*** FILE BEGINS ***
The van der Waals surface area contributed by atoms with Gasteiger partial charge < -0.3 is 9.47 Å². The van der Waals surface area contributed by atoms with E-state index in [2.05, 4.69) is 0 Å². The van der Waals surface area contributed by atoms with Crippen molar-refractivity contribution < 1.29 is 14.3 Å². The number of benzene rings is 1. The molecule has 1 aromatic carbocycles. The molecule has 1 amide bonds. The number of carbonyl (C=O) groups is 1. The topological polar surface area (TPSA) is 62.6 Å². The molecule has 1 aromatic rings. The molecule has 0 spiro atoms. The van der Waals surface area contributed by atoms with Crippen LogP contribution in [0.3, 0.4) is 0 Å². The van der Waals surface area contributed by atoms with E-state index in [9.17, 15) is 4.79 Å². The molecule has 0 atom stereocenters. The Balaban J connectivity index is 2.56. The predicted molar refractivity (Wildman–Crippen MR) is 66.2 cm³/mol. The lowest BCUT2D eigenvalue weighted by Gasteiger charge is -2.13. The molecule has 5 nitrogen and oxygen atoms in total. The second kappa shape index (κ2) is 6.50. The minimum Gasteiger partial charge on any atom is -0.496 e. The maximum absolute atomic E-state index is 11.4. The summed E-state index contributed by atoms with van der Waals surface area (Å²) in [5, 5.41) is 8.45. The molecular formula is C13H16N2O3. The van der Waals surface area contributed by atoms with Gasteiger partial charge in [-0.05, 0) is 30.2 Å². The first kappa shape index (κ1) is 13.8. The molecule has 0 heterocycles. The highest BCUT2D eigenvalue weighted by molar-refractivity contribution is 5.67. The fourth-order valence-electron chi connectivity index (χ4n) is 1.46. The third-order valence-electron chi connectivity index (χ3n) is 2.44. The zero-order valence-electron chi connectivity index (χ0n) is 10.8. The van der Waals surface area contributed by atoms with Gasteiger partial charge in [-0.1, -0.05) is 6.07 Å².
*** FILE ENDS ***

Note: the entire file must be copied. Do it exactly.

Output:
The van der Waals surface area contributed by atoms with Gasteiger partial charge < -0.3 is 9.47 Å². The van der Waals surface area contributed by atoms with E-state index in [2.05, 4.69) is 0 Å². The van der Waals surface area contributed by atoms with Crippen molar-refractivity contribution < 1.29 is 14.3 Å². The number of benzene rings is 1. The molecule has 1 aromatic carbocycles. The molecule has 1 amide bonds. The number of carbonyl (C=O) groups is 1. The topological polar surface area (TPSA) is 62.6 Å². The molecule has 1 aromatic rings. The molecule has 0 spiro atoms. The van der Waals surface area contributed by atoms with Crippen LogP contribution in [0.3, 0.4) is 0 Å². The van der Waals surface area contributed by atoms with E-state index in [9.17, 15) is 4.79 Å². The molecule has 0 atom stereocenters. The Balaban J connectivity index is 2.56. The predicted molar refractivity (Wildman–Crippen MR) is 66.2 cm³/mol. The lowest BCUT2D eigenvalue weighted by Gasteiger charge is -2.13. The molecule has 5 nitrogen and oxygen atoms in total. The second kappa shape index (κ2) is 6.50. The minimum Gasteiger partial charge on any atom is -0.496 e. The maximum absolute atomic E-state index is 11.4. The summed E-state index contributed by atoms with van der Waals surface area (Å²) in [5, 5.41) is 8.45. The molecular formula is C13H16N2O3. The van der Waals surface area contributed by atoms with Gasteiger partial charge in [-0.05, 0) is 30.2 Å². The first kappa shape index (κ1) is 13.8. The molecule has 0 heterocycles. The highest BCUT2D eigenvalue weighted by molar-refractivity contribution is 5.67. The fourth-order valence-electron chi connectivity index (χ4n) is 1.46. The third-order valence-electron chi connectivity index (χ3n) is 2.44. The zero-order valence-electron chi connectivity index (χ0n) is 10.8. The van der Waals surface area contributed by atoms with Gasteiger partial charge in [-0.1, -0.05) is 6.07 Å².